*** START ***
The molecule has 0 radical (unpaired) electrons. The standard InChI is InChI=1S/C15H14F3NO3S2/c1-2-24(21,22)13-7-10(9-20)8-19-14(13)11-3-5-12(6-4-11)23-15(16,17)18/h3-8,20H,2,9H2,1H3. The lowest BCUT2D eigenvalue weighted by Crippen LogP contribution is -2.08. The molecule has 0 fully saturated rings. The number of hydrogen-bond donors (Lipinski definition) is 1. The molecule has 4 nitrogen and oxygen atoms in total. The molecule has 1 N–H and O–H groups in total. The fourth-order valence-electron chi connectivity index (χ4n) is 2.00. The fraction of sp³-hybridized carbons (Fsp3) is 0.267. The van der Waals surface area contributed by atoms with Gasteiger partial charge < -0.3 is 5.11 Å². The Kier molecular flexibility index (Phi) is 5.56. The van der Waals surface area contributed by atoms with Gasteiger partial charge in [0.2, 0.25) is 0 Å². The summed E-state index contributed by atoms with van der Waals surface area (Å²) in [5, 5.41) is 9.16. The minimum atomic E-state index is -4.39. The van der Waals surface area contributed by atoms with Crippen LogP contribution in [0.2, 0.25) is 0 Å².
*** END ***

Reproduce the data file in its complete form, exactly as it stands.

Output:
The molecule has 0 radical (unpaired) electrons. The standard InChI is InChI=1S/C15H14F3NO3S2/c1-2-24(21,22)13-7-10(9-20)8-19-14(13)11-3-5-12(6-4-11)23-15(16,17)18/h3-8,20H,2,9H2,1H3. The lowest BCUT2D eigenvalue weighted by Crippen LogP contribution is -2.08. The molecule has 0 fully saturated rings. The number of hydrogen-bond donors (Lipinski definition) is 1. The molecule has 4 nitrogen and oxygen atoms in total. The molecule has 1 N–H and O–H groups in total. The fourth-order valence-electron chi connectivity index (χ4n) is 2.00. The fraction of sp³-hybridized carbons (Fsp3) is 0.267. The van der Waals surface area contributed by atoms with Gasteiger partial charge < -0.3 is 5.11 Å². The Kier molecular flexibility index (Phi) is 5.56. The van der Waals surface area contributed by atoms with Gasteiger partial charge in [0.2, 0.25) is 0 Å². The summed E-state index contributed by atoms with van der Waals surface area (Å²) in [5, 5.41) is 9.16. The minimum atomic E-state index is -4.39. The van der Waals surface area contributed by atoms with Crippen LogP contribution in [0.2, 0.25) is 0 Å².